Leasehold reform edges closer - Boodle Hatfield

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22 Mar 2024

Leasehold reform edges closer

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Simon Kerrigan View profile
4 min read

It is perhaps not surprising that many have lost track of quite where we are in terms of leasehold reform.  In short, both the Freehold and Leasehold Reform Bill and the Renters (Reform) Bill are progressing their way through the various committee stages required before either become law and there is, therefore, still some way to go before the Government can meet its objectives of seeing both provisions through to the statute books before the next general election.

Freehold and Leasehold Reform Bill 

The Freehold and Leasehold Reform Bill, which will introduce a range of measures, outlined in our previous Insights, but including the right for leaseholders to claim longer lease extensions for flats and houses, extended rights for leaseholders to purchase the freehold of their houses, changes to the valuation methods used for enfranchisement claims, collective enfranchisement made available to more mixed-use buildings and greater service charge transparency. Key developments in the last few weeks have included:

  • Ban on leasehold houses:  The publication of previously omitted provisions set to prevent the grant of a new "long residential lease of a house". At the time of writing, these provisions include the significant exclusion of retirement communities and land owned through a lease granted to another organisation prior to December 2017. 
  • Ground rent reforms: There is considerable speculation that, now that the consultation period on the reform of ground rents has now ended, whichever of the five proposed reforms is taken forward will be incorporated into the Freehold and Leasehold Reform Bill (remember 'no change' is not on the table).
  • Forfeiture: There has also been considerable speculation as to the future and possible abolition of the landlord's remedy of forfeiture of residential tenancies.  Whilst this does not appear to have the full backing of the Government, it is possible that an amendment will be introduced limiting if not fully abolishing the forfeiture of long residential leases.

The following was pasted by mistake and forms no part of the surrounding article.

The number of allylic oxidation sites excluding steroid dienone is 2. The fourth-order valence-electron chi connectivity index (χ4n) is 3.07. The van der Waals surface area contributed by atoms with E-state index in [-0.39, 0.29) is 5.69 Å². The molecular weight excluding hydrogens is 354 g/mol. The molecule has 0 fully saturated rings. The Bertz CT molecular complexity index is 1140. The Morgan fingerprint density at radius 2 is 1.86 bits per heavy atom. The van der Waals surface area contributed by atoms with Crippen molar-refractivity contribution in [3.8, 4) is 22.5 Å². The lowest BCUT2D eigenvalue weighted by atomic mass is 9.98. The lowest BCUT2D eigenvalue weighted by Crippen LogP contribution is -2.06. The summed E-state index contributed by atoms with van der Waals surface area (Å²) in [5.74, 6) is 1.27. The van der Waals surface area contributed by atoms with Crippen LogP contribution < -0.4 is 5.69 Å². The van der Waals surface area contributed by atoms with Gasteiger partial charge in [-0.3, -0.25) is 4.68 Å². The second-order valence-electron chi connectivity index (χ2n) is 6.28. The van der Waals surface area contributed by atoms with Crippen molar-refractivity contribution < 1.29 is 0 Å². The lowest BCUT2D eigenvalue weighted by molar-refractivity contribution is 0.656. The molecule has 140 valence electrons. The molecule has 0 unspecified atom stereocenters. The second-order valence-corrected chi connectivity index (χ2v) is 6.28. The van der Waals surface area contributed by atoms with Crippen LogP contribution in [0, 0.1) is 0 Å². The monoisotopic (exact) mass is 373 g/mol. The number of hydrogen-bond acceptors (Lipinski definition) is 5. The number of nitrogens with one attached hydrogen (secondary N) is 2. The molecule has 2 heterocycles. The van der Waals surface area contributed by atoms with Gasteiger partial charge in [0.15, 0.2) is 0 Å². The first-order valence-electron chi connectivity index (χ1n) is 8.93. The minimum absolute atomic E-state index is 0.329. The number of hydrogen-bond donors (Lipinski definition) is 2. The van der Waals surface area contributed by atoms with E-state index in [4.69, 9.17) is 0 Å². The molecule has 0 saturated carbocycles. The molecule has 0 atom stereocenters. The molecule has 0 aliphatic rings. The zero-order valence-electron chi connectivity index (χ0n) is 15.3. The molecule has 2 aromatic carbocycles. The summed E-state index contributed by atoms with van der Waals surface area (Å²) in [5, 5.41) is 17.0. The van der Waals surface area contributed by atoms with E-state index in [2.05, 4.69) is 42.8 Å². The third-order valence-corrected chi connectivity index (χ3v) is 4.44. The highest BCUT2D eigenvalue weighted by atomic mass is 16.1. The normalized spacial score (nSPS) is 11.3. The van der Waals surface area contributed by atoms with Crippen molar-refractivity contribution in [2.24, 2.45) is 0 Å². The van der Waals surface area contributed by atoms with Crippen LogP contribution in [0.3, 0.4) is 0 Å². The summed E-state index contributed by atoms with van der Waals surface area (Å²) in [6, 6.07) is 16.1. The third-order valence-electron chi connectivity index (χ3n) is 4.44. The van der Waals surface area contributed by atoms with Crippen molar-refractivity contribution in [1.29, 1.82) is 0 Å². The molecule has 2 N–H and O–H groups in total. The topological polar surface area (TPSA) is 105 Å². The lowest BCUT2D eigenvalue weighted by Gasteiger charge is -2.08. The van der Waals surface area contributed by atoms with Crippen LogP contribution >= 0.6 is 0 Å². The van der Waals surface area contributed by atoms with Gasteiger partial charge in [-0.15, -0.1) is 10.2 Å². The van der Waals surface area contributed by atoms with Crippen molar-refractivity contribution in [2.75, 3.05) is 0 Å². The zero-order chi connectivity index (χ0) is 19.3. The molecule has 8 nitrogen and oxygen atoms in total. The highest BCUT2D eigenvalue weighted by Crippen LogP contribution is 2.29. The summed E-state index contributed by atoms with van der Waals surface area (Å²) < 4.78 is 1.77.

• Commonhold:  Aside from the much-quoted statement from Michael Gove in which he described leasehold as "an outdated feudal system that needs to go", there seems little evidence that the Government intend to fully "reinvigorate" commonhold as an alternative form of tenure.  This can be contrasted with the stated intention of the Labour party to "make commonhold the default tenure for all new properties".

Renters (Reform) Bill 

Significantly, the Freehold and Leasehold Reform Bill has now overtaken the Renters (Reform) Bill on the race to the statute books. The Renters (Reform) Bill includes the controversial abolition of section 21 'no fault possessions'. The belated recognition by the Government at the end of 2023 that the court system would need to be reformed before s21 could be abolished led many to think that the Bill would be quietly put out grass.  A subsequent statement in February from Michael Gove maintaining that s21 would be "outlawed" before the general election added fuel back to the fire but was promptly followed by rumours of backbench MPs co-ordinating attempts to water down the reforms. 

There is talk of nervousness and uncertainty within the residential market regarding the possible erosion of landlords’ interests arising from the Renters (Reform) Bill with tales of some landlords considering withdrawing from the rental market altogether. This uncertainty has not been helped by the rumours of how the Government may tackle the problems. Whilst the intent is clearly to pursue the reforms it is possible that there may simply not be enough time for the Renters (Reform) Bill to be implemented prior to the general election.

As for the Freehold and Leasehold Reform Bill, ultimately, when it does come into force, it is reasonable to expect a sharp increase in the number of enfranchisement claims, with claimant tenants enjoying the benefit of an expected significant reduction in expense, and landlords facing the consequent significant reduction in their returns.  However, for now, matters remain “on hold” as we wait to see the precise detail of just what will be enacted, and when. With a hard deadline on the near horizon of the present Government intending to bring the Act into force before a forthcoming election, it feels as though, now more than ever, the market is in the mode of “watch this space”. It remains to be seen quite what that means for any pent-up demand in claims if the Government is not able to finalise matters before an election.

With a hard deadline on the near horizon for the present Government clearly intending to bring both Bills into force before a forthcoming election, it feels as though, now more than ever, the market is in the mode of “watch this space”. It remains to be seen quite what that means for any pent-up demand in claims if the Government is not able to finalise matters before an election.

Want to know more? 

In our Spring edition of Property Insights our team of experts shine a spotlight on new legal developments and offer some insights on issues that are currently shaping the property market. Access the bulletin here.

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